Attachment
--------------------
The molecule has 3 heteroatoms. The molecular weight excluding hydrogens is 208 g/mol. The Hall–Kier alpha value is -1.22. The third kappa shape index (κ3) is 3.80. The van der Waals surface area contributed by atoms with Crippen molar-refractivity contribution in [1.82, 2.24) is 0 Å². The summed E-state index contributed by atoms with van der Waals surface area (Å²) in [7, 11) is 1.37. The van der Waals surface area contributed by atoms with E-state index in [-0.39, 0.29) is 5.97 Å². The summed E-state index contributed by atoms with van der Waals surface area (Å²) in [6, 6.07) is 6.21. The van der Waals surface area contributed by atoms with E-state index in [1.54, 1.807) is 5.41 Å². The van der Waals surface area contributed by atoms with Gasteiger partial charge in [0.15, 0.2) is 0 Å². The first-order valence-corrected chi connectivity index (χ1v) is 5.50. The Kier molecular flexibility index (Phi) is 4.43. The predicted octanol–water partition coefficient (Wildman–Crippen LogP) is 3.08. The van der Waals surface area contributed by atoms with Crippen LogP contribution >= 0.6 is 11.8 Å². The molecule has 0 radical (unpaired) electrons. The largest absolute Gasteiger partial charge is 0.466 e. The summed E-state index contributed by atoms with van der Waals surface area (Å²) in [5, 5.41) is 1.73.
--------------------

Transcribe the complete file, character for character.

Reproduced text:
The molecule has 3 heteroatoms. The molecular weight excluding hydrogens is 208 g/mol. The Hall–Kier alpha value is -1.22. The third kappa shape index (κ3) is 3.80. The van der Waals surface area contributed by atoms with Crippen molar-refractivity contribution in [1.82, 2.24) is 0 Å². The summed E-state index contributed by atoms with van der Waals surface area (Å²) in [7, 11) is 1.37. The van der Waals surface area contributed by atoms with E-state index in [-0.39, 0.29) is 5.97 Å². The summed E-state index contributed by atoms with van der Waals surface area (Å²) in [6, 6.07) is 6.21. The van der Waals surface area contributed by atoms with E-state index in [1.54, 1.807) is 5.41 Å². The van der Waals surface area contributed by atoms with Gasteiger partial charge in [0.15, 0.2) is 0 Å². The first-order valence-corrected chi connectivity index (χ1v) is 5.50. The Kier molecular flexibility index (Phi) is 4.43. The predicted octanol–water partition coefficient (Wildman–Crippen LogP) is 3.08. The van der Waals surface area contributed by atoms with Crippen LogP contribution >= 0.6 is 11.8 Å². The molecule has 0 radical (unpaired) electrons. The largest absolute Gasteiger partial charge is 0.466 e. The summed E-state index contributed by atoms with van der Waals surface area (Å²) in [5, 5.41) is 1.73.